Department Of Justice May Echo Taylor Swift's 'Look What You Made Me Do' In Case Against Ticketmaster: Report

Zinger Key Points
  • Ticketmaster could come under the microscope of the Department of Justice with a new lawsuit reported to be filed.
  • Live Nation owns Ticketmaster, music venues and represents musicians, which could lead to concerns of monopolistic practices.

Ticketmaster parent company Live Nation Entertainment LYV could soon have "Bad Blood" with the Department of Justice, thanks to a suit stemming from the record breaking concert tour of Taylor Swift.

What Happened: Live Nation, one of the world’s largest entertainment companies, owns Ticketmaster, operates hundreds of global music venues, and manages artists.

Those divisions combined along with attention put on the company for its high fees and consumers not being able to get tickets to Swift’s "The Eras Tour" have led to an investigation by the Department of Justice.

A lawsuit by the Department of Justice against Live Nation could be filed as soon as next month, according to a report from the Wall Street Journal.

The potential lawsuit could put pressure on the leading entertainment company over concerns of having too dominant a position in the ticketing market.

Ticketmaster has faced anticompetitive concerns from members of Congress and several state attorneys general, according to the report.

Ticketmaster's website crashed during a fan presale for tickets for Swift's tour, which led to increased attention to the company's ticketing process. The concerns over fans not being able to get tickets to the tour may have led to increased attention by the Department of Justice.

For its part, Live Nation has defended its practices and said that it does not have a monopoly. The company's head of corporate affairs Dan Wall recently said Ticketmaster prices are set by artists and their teams and not Ticketmaster. He added that the majority of the fees go to venues, a crucial detail given Live Nation’s ownership of many such venues, which could become a focal point in the DOJ lawsuit.

When counting the largest venues in the U.S., Ticketmaster has around an 80% market share for primary ticket sales according to the report, which includes in many cases exclusive ticketing contracts.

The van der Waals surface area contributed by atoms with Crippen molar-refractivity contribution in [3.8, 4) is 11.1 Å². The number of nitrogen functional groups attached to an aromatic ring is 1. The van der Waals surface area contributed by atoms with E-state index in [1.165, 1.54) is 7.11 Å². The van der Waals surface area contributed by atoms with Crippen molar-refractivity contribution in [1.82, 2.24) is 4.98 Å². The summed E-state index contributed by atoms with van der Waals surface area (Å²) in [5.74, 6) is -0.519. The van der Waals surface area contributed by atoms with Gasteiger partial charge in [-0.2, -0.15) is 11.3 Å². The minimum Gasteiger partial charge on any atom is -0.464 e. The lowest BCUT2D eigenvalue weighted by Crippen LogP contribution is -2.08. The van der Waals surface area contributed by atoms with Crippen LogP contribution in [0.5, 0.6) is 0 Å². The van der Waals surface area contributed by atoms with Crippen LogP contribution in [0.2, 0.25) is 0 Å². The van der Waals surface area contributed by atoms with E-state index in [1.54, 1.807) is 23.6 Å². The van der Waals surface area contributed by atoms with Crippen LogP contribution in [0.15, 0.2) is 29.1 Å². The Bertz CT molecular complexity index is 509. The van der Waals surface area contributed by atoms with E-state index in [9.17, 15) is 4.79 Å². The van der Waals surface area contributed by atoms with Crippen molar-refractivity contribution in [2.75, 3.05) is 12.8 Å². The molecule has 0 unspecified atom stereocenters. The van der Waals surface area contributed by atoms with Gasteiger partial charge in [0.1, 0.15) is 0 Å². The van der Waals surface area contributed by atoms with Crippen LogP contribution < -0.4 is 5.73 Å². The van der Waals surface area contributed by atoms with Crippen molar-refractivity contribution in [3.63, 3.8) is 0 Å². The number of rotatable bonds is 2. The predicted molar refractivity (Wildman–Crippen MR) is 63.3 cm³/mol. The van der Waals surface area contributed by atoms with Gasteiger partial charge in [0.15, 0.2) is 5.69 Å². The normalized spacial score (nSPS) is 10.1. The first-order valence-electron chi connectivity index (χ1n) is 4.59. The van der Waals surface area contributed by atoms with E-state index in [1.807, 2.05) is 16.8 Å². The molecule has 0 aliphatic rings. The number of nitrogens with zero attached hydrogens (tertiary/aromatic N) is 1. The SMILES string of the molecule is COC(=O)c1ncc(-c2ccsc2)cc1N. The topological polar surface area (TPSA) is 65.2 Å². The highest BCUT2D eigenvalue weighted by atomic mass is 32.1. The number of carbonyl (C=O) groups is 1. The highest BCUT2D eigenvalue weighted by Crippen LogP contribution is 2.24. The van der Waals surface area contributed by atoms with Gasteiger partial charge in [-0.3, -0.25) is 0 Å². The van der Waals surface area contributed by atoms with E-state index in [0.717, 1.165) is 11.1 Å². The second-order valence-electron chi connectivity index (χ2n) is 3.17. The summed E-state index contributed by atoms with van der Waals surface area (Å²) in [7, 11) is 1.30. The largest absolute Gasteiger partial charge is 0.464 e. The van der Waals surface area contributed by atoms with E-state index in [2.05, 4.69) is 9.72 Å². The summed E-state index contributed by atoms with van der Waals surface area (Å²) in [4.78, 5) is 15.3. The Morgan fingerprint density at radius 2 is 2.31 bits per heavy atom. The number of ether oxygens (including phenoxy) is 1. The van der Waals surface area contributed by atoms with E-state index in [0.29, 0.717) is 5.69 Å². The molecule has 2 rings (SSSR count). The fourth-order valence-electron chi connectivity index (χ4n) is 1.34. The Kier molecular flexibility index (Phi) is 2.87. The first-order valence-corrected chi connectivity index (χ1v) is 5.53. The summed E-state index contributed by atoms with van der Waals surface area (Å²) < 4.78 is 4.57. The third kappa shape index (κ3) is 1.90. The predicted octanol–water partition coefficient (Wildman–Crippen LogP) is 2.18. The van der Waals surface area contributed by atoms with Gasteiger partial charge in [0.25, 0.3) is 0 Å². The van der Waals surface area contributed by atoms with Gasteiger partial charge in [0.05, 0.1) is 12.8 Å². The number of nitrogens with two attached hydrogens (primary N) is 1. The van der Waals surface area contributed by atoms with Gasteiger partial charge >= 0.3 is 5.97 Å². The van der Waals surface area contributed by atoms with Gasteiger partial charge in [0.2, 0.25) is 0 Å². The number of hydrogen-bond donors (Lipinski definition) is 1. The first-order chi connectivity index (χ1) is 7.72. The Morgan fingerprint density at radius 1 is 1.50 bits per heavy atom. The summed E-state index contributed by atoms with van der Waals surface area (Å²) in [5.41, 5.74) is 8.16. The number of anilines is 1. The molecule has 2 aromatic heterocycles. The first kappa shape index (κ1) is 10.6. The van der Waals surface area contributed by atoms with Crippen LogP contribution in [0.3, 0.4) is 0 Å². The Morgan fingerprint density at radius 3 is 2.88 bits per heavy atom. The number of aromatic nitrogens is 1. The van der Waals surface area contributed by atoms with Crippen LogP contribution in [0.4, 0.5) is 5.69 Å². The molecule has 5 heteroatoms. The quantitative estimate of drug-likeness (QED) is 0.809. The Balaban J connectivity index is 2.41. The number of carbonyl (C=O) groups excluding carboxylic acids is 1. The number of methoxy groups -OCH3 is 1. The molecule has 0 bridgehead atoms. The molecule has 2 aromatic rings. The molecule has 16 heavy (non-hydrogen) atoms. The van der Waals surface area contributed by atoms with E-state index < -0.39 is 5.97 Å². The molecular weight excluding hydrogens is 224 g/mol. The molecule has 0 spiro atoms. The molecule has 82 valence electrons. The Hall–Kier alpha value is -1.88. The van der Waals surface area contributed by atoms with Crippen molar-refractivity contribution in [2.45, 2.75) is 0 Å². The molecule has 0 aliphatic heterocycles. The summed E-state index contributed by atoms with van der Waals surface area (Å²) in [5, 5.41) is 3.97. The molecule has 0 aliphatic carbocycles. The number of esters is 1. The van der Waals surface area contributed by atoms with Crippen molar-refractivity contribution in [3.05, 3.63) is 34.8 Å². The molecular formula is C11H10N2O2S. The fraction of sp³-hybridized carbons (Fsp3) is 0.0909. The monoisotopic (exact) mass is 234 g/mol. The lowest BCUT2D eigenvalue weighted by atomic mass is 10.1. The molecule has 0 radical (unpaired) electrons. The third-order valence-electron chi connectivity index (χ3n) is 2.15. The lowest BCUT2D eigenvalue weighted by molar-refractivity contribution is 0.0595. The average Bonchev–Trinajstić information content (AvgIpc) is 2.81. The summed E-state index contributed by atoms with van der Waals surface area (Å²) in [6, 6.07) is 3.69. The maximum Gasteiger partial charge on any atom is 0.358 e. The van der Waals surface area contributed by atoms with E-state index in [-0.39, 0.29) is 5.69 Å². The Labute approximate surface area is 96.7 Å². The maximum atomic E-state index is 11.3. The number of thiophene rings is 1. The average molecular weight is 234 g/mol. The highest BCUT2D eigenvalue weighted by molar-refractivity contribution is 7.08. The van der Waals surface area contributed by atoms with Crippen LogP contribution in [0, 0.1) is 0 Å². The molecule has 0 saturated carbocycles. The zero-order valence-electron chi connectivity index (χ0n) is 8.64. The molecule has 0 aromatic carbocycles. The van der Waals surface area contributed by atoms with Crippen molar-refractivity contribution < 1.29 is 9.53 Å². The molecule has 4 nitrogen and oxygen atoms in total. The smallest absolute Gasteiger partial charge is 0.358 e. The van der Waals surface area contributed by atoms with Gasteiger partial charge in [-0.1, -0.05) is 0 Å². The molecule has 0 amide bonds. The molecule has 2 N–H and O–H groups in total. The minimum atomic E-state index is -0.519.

Related Link: Taylor Swift Concert Film Hits Streaming: Here’s How To Watch ‘The Eras Tour (Taylor’s Version)’

Why It's Important: Live Nation and Ticketmaster merged together in 2010 to form Live Nation Entertainment.

The Department of Justice did not challenge the merger in 2010 according to the report, which served as a surprise to some at the time.

Representative Alexandria Ocasio-Cortez (D-NY) was among those who called out the merger when discussing the concerns over ticket problems for Swift’s tour in 2022.

"Daily reminder that Ticketmaster is a monopoly, its merger with LiveNation should never have been approved, and they need to be reigned in," Ocasio-Cortez tweeted on Nov. 15, 2022.

Competition could become a key point in the potential lawsuit.

"Ticketmaster has more competition today than it has ever had, and the deal terms with venues show it has nothing close to monopoly power," a Ticketmaster spokeswoman said, as shared by the Journal.

As part of the 2010 merger, a settlement was reached that prevented the combined company from retaliating against artists or venues that chose to use other ticketing services. The settlement that was set to expire in 2020 was extended through 2025.

The investigation by the DOJ may have found violations of the revised settlement.

The popularity of Swift and her record-breaking tour have thrust Ticketmaster into the spotlight, often casting it in a negative light for many. Country artist Zach Bryan added to the attention with his 2022 live album titled "All My Homies Hate Ticketmaster."

Ticketmaster is trending on social media Tuesday, with many quick to celebrate a potential breakup of the company or rules that will lower the fees that many concertgoers have been paying for years.

LYV Price Action: Live Nation shares are down 7% to $92.81 on Tuesday, versus a 52-week trading range of $64.96 to $107.24.

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Image generated using artificial intelligence via Midjourney.

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Posted In: EntertainmentTop StoriesAlexandria Ocasio-CortezDepartment of JusticeDOJMusicTaylor SwiftThe Eras TourTicketmasterZach Bryan
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